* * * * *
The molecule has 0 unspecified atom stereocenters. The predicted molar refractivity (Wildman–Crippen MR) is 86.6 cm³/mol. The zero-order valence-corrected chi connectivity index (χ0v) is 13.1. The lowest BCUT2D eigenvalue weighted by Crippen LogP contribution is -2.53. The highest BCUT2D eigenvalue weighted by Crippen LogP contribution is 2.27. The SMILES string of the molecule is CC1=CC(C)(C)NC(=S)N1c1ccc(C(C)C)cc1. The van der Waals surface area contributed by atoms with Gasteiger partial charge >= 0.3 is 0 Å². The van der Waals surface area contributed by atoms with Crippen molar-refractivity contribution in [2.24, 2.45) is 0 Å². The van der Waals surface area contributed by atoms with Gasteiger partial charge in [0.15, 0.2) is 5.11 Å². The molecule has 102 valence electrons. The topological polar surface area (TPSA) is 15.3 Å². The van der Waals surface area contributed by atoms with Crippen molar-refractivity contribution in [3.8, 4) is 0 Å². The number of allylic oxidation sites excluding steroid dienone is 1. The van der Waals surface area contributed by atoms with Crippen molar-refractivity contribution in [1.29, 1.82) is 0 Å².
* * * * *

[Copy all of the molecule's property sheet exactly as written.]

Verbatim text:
The molecule has 0 unspecified atom stereocenters. The predicted molar refractivity (Wildman–Crippen MR) is 86.6 cm³/mol. The zero-order valence-corrected chi connectivity index (χ0v) is 13.1. The lowest BCUT2D eigenvalue weighted by Crippen LogP contribution is -2.53. The highest BCUT2D eigenvalue weighted by Crippen LogP contribution is 2.27. The SMILES string of the molecule is CC1=CC(C)(C)NC(=S)N1c1ccc(C(C)C)cc1. The van der Waals surface area contributed by atoms with Gasteiger partial charge >= 0.3 is 0 Å². The van der Waals surface area contributed by atoms with Crippen molar-refractivity contribution in [2.24, 2.45) is 0 Å². The van der Waals surface area contributed by atoms with Gasteiger partial charge in [0.15, 0.2) is 5.11 Å². The molecule has 102 valence electrons. The topological polar surface area (TPSA) is 15.3 Å². The van der Waals surface area contributed by atoms with Crippen molar-refractivity contribution in [3.8, 4) is 0 Å². The number of allylic oxidation sites excluding steroid dienone is 1. The van der Waals surface area contributed by atoms with Crippen molar-refractivity contribution in [1.29, 1.82) is 0 Å².